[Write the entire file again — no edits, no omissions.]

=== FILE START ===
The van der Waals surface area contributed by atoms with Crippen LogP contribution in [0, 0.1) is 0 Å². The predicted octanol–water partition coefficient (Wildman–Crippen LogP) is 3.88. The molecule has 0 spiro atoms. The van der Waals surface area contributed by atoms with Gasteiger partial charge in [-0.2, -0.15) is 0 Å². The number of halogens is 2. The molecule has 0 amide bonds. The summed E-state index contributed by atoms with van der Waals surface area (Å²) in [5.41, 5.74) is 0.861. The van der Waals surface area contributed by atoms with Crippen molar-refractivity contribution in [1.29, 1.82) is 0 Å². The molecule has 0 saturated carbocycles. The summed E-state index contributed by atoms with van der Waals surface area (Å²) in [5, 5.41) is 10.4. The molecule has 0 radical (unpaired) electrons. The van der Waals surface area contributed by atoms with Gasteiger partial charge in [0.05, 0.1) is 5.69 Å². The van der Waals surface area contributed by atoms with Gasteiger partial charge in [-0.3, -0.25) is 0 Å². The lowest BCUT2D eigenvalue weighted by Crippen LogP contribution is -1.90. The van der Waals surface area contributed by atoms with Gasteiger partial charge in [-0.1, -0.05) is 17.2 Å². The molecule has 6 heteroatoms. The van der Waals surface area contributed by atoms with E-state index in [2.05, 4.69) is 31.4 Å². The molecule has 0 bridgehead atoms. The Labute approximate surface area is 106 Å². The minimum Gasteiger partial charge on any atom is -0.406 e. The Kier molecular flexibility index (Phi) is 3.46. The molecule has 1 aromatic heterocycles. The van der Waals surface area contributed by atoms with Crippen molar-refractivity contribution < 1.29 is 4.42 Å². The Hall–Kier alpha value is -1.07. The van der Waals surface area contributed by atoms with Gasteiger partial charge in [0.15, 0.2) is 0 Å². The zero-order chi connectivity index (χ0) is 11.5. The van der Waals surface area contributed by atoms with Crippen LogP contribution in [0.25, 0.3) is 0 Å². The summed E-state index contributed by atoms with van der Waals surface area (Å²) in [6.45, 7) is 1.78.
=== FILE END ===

The van der Waals surface area contributed by atoms with Crippen LogP contribution in [0, 0.1) is 0 Å². The predicted octanol–water partition coefficient (Wildman–Crippen LogP) is 3.88. The molecule has 0 spiro atoms. The van der Waals surface area contributed by atoms with Gasteiger partial charge in [-0.2, -0.15) is 0 Å². The number of halogens is 2. The molecule has 0 amide bonds. The summed E-state index contributed by atoms with van der Waals surface area (Å²) in [5.41, 5.74) is 0.861. The van der Waals surface area contributed by atoms with Crippen molar-refractivity contribution in [1.29, 1.82) is 0 Å². The molecule has 0 saturated carbocycles. The summed E-state index contributed by atoms with van der Waals surface area (Å²) in [5, 5.41) is 10.4. The molecule has 0 radical (unpaired) electrons. The van der Waals surface area contributed by atoms with Gasteiger partial charge in [0.05, 0.1) is 5.69 Å². The van der Waals surface area contributed by atoms with Gasteiger partial charge in [-0.3, -0.25) is 0 Å². The lowest BCUT2D eigenvalue weighted by Crippen LogP contribution is -1.90. The van der Waals surface area contributed by atoms with Gasteiger partial charge in [-0.1, -0.05) is 17.2 Å². The molecule has 6 heteroatoms. The van der Waals surface area contributed by atoms with E-state index in [2.05, 4.69) is 31.4 Å². The molecule has 0 bridgehead atoms. The Labute approximate surface area is 106 Å². The minimum Gasteiger partial charge on any atom is -0.406 e. The Kier molecular flexibility index (Phi) is 3.46. The molecule has 1 aromatic heterocycles. The van der Waals surface area contributed by atoms with Crippen molar-refractivity contribution < 1.29 is 4.42 Å². The Hall–Kier alpha value is -1.07. The van der Waals surface area contributed by atoms with Gasteiger partial charge in [0.15, 0.2) is 0 Å². The zero-order chi connectivity index (χ0) is 11.5. The van der Waals surface area contributed by atoms with Crippen LogP contribution in [0.25, 0.3) is 0 Å². The summed E-state index contributed by atoms with van der Waals surface area (Å²) in [6.45, 7) is 1.78.